Eight-step guide to buying a new launch condo in Singapore
Condominiums, like most shiny, pretty things, come with a hefty price tag as well. That’s why a new launch condo might be the most cost-effective option to owning your own unit. They come with a whole host of discounts from the developers, like vouchers, early bird discounts, and even stamp duty reimbursements.
The downside, of course, is that you’ve got a 3-year wait ahead of you for the unit to actually be built, but if you have the time, we say: go for it!
But how do you go about getting yourself one of these gems?
Step 1: Get your finances sorted
Agreed, it’s a pain, but evaluating your finances, and finding out how much you can actually afford to pay for your home, is one of the most important steps when buying a property.
It’ll save you a lot of money (not to mention heartache) if you sort this out from the start, rather than enter into a financial transaction you can’t afford and have to abandon afterwards.
Check out our article on financing a condominium purchase if you’d like an idea of the costs involved in buying a unit.
- Get an Approval-in-Principle (AIP) for a bank loan
Even though you might think you’re worthy of a huge loan, it’s the banks that ultimately hold the purse strings. That’s why we recommend getting an AIP from a bank, so you have a good idea of how much you’ll actually get when you apply for a loan later.
An AIP sets out how much a bank is willing to loan to you, and what your monthly mortgage obligations would be for that loan. Make sure you’re comfortable with the monthly payments expected of you when you’re setting your budget.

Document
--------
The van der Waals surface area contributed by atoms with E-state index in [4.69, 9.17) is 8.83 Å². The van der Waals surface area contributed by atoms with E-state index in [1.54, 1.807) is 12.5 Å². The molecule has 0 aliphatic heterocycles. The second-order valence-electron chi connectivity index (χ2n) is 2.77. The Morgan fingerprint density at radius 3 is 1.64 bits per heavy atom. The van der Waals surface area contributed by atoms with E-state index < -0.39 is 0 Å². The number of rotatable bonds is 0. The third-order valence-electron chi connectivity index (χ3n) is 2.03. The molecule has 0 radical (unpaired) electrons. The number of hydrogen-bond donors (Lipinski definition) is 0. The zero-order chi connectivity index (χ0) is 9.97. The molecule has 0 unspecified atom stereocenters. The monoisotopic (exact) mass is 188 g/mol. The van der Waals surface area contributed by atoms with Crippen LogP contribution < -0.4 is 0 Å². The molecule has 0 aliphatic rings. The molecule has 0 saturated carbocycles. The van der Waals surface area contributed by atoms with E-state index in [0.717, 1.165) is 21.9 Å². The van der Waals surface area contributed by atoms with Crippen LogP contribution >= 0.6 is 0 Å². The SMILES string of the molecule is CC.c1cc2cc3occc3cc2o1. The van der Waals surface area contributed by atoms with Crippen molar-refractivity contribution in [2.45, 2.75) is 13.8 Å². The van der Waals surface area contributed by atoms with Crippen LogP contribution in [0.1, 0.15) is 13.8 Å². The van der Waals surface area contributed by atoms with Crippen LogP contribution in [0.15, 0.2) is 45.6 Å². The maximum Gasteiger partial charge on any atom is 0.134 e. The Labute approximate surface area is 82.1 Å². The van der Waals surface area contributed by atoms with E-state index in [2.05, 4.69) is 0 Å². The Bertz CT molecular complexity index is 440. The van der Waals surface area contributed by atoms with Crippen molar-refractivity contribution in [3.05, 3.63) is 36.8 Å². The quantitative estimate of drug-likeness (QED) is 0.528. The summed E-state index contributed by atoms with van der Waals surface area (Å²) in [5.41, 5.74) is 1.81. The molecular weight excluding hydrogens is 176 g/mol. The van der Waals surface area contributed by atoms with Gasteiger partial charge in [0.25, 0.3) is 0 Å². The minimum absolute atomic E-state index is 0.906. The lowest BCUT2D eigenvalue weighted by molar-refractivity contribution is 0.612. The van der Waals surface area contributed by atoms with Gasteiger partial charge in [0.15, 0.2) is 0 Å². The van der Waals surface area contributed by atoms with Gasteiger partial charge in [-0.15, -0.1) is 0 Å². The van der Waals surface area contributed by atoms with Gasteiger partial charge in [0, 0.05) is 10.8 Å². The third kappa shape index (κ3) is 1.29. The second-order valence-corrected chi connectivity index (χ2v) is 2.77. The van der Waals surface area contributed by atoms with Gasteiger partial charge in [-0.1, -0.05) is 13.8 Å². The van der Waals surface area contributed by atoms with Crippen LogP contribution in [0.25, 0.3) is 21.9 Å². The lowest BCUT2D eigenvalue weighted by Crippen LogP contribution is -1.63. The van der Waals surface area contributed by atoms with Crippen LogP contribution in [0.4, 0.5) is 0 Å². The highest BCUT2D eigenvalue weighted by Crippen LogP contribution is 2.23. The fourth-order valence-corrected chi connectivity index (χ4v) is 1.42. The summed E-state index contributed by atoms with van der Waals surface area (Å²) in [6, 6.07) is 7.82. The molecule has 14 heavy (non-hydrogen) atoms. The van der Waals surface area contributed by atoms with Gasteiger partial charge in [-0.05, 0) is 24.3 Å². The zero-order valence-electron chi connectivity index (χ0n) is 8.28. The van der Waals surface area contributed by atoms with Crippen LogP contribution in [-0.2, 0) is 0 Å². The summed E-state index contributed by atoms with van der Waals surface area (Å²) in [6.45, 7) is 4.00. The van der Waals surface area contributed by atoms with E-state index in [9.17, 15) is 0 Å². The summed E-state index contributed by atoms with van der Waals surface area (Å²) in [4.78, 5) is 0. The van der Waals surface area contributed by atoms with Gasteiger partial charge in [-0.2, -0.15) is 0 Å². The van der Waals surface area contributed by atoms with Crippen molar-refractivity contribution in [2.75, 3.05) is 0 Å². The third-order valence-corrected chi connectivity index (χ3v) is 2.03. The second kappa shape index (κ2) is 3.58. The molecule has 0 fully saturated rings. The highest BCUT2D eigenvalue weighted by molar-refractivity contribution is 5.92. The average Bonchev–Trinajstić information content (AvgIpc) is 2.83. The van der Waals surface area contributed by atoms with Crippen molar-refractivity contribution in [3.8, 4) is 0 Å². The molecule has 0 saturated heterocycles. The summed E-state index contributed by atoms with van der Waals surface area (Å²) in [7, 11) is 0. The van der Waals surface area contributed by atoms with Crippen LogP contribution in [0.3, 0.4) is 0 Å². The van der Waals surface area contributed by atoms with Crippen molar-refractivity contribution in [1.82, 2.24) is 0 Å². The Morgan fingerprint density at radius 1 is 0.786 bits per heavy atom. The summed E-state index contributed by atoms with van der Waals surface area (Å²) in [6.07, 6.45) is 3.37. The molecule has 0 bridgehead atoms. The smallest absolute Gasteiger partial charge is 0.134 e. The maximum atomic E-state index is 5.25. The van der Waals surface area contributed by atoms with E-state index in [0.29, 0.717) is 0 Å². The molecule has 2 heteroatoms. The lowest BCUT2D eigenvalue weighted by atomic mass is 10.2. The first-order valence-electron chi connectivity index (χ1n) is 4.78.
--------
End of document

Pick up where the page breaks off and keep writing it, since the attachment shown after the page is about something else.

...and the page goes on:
Pro-tip: not all banks offer the same deal, so shop around to get a package that works for you.
[Recommended articles: Total Debt Servicing Ratio (TDSR): 7 Key Points to Know and Loan-to-value (LTV) limit: a Quick Guide for Property Buyers]
- Check your CPF Funds
Apart from your bank loan, you can also use your CPF funds to help pay for your home.
Check out how much you have by logging into your CPF Account via their website.
If it’s your first property you should be able to use all the savings in your Ordinary Account up to the Valuation Limit (which is the lower of the purchase price or the value of the property at the time of purchase). But if it’s your second or subsequent property, you’ll need to set aside the Basic Retirement Sum (presently that’s $80,500) before you can use the excess savings in your Ordinary Account.
[Recommended article: CPF Housing Withdrawal Limits: What You Need to Know]
- Consider miscellaneous fees and costs
You’re legally required to pay at least 20 percent of the property price (the downpayment) in a mixture of cash of CPF – this consists of the 5 percent Option Fee and a 15 percent Exercise Fee. You should also factor in incidental costs like legal fees and Buyer’s Stamp Duty (BSD), all of which can come up to quite a sizeable sum.